Although hyper-converged infrastructure systems were originally introduced as a standardized platform for running virtualized workloads, their uses are beginning to evolve.
One element that sets hyper-converged infrastructure systems apart from other types of server appliances is that they almost always include an integrated storage array that can be accessed by all of the nodes within the hyper-converged appliance. In many cases, this storage array includes both flash and traditional storage, thereby allowing for the creation of storage tiers.
Because hyper-converged systems were originally designed to act as virtualization platforms, the assumption was that the compute nodes within the hyper-converged appliance would act as failover cluster nodes, and the storage would be configured as a cluster shared volume, thereby providing high availability to the virtual machines running within the cluster. Over time, however, hyper-converged infrastructure vendors began to realize that hyper-convergence was ideally suited to aid the backup and disaster recovery process.
Hyper-convergence gets hyped for instant recovery
A hyper-converged appliance's integrated storage can be repurposed for use as a backup target, but that is not the only reason why hyper-convergence is so ideally suited to the backup and disaster recovery process. The bigger reason is the hardware's ability to perform instant recovery.
Disk-based backup systems, including hyper-converged platforms, are often able to perform instant recovery for virtual machines. In order to do so, however, the backup platform must have sufficient compute, storage, network and memory resources to allow it to host a copy of the virtual machine.
Each vendor handles instant recovery in its own way. Generally speaking, however, a recovery point within the backup target is synthetically converted into a virtual hard disk. A virtual machine instance is then created directly on the backup server and attached to the newly formed virtual hard disk. Before the virtual machine is brought online, the backup software creates a snapshot of the virtual hard disk. This snapshot is essentially an empty virtual hard disk, and it exists for the purpose of protecting the backup contents against modification. When the virtual machine is run on the backup server, all write operations are directed to the virtual hard disk that is associated with the snapshot, meaning that the backup contents can be read, but are never at risk of being overwritten.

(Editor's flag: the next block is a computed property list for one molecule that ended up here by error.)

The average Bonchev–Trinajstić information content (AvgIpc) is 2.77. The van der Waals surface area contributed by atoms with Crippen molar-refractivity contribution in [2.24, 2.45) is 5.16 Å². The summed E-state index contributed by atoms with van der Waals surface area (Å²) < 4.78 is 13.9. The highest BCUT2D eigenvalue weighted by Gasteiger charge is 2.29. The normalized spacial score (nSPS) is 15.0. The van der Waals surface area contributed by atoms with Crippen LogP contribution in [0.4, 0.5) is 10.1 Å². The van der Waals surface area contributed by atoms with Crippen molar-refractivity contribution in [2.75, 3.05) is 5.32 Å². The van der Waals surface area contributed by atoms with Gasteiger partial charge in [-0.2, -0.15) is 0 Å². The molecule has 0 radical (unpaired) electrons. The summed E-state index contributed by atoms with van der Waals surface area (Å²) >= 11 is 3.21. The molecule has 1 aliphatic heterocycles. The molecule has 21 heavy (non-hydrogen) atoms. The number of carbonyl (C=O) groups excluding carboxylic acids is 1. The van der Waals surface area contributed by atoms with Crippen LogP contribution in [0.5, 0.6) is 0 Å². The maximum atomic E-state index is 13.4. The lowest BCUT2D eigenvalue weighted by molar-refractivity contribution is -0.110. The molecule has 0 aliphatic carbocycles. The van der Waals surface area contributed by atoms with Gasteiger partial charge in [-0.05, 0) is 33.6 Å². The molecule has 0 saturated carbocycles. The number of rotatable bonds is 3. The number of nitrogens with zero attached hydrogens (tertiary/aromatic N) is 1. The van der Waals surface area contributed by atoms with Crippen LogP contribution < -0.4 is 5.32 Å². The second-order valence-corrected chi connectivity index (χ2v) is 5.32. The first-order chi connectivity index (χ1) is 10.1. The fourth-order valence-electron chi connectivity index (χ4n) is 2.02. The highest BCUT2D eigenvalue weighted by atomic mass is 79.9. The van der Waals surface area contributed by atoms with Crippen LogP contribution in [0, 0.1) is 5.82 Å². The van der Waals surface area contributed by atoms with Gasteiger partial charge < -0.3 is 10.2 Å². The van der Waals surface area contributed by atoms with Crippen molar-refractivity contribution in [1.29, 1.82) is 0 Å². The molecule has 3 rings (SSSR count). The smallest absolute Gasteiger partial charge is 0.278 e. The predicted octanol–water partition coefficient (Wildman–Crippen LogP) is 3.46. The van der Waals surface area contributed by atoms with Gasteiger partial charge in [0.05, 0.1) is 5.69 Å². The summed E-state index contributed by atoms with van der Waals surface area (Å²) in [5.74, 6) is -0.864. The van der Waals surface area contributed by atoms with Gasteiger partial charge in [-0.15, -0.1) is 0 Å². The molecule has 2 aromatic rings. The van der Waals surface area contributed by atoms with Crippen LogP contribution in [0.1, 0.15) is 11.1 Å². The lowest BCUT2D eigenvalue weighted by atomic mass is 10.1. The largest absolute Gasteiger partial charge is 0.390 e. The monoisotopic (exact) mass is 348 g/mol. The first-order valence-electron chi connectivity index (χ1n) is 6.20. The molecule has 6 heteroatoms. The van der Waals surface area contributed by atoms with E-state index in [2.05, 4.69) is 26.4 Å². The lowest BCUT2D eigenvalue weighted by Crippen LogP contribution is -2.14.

With the virtual machine now running on the backup server, the administrator can begin working to fix the problem that prompted the need for the disaster recovery process. Once the problem is fixed, the administrator can initiate a traditional restoration of the virtual machine, while the VM copy residing on the backup server continues to run. When the restoration is complete, the contents of the snapshot are merged into the newly restored VM. At that point, the VM is up to date and can resume normal operations.
When it comes to instant recovery capabilities, it is important to understand that nearly all of the major backup vendors offer some sort of virtualization-based instant recovery feature. Because these vendors have implemented instant recovery at the software level, it is not unique to hyper-converged environments. All an organization really needs if it wants to perform instant recovery is a backup application that supports it and a compatible, disk-based backup target with enough compute, memory, network and storage resources to make it practical. Even so, hyper-convergence works especially well for this type of disaster recovery process, because there are vendors that offer integrated hardware and software products.
Cohesity hits the clouds
Hyper-converged backups continue to evolve, and one of the latest trends is public cloud integration. Cohesity, for example, offers a purpose-built, on-premises, hyper-converged backup product that the company refers to as a Cohesity Cluster. In addition, the company has recently begun offering a public cloud marketplace platform that allows customers to create a virtual Cohesity Cluster in the cloud.
Initially, cloud-based Cohesity Clusters served two purposes. They could back up other cloud resources, and they could act as replicas of on-premises Cohesity Clusters. So a cloud-based Cohesity Cluster can act as an off-site backup replica and can also be used for cloud-based disaster recovery. More recently, Cohesity has begun giving its customers the option of backing up on-premises resources directly to a cloud-based Cohesity Cluster, without the need for an on-premises one.
Although Cohesity is one of the best-known hyper-converged backup vendors, it is not the only option. Other vendors offering hyper-converged backup and disaster recovery products include Rubrik and Nutanix.
Hyper-converged DR finding more users
One of the reasons why cloud-based hyper-converged backup and recovery systems are so significant is they make the technology accessible to smaller organizations. Although hyper-converged systems were initially marketed as an inexpensive alternative to traditional servers, they often cost tens of thousands of dollars, with higher-end units costing in the six-figure range. As such, hyper-converged systems have been historically favored by small enterprise environments and by large enterprises that need to place computing resources at branch offices. Cloud-based hyper-convergence opens the technology for use by much smaller organizations.
Hyper-converged systems are probably best known for their use as platforms for hosting virtual servers or virtual desktops, but hyper-convergence can be an ideal platform for the backup and disaster recovery process.
HCI vendors perform disaster recovery in varied ways
Options for hyper-converged disaster recovery
Virtual DR planning can be strong and cost-effective